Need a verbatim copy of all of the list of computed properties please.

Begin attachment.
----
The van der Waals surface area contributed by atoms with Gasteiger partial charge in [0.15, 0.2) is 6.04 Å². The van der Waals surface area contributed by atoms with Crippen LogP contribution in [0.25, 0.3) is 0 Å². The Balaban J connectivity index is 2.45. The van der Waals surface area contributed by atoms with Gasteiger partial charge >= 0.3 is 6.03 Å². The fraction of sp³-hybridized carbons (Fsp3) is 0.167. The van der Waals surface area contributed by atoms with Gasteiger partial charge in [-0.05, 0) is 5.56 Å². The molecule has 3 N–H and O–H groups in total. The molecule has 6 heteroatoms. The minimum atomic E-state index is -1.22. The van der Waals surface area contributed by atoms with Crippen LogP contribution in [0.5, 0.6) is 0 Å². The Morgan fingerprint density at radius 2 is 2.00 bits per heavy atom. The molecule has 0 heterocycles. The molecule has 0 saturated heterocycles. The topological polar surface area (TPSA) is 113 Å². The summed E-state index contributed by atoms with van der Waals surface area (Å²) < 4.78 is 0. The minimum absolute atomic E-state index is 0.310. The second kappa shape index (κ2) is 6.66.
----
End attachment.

The van der Waals surface area contributed by atoms with Gasteiger partial charge in [0.15, 0.2) is 6.04 Å². The van der Waals surface area contributed by atoms with Crippen LogP contribution in [0.25, 0.3) is 0 Å². The Balaban J connectivity index is 2.45. The van der Waals surface area contributed by atoms with Gasteiger partial charge >= 0.3 is 6.03 Å². The fraction of sp³-hybridized carbons (Fsp3) is 0.167. The van der Waals surface area contributed by atoms with Gasteiger partial charge in [-0.05, 0) is 5.56 Å². The molecule has 3 N–H and O–H groups in total. The molecule has 6 heteroatoms. The minimum atomic E-state index is -1.22. The van der Waals surface area contributed by atoms with Crippen LogP contribution in [0.5, 0.6) is 0 Å². The Morgan fingerprint density at radius 2 is 2.00 bits per heavy atom. The molecule has 0 heterocycles. The molecule has 0 saturated heterocycles. The topological polar surface area (TPSA) is 113 Å². The summed E-state index contributed by atoms with van der Waals surface area (Å²) < 4.78 is 0. The minimum absolute atomic E-state index is 0.310. The second kappa shape index (κ2) is 6.66.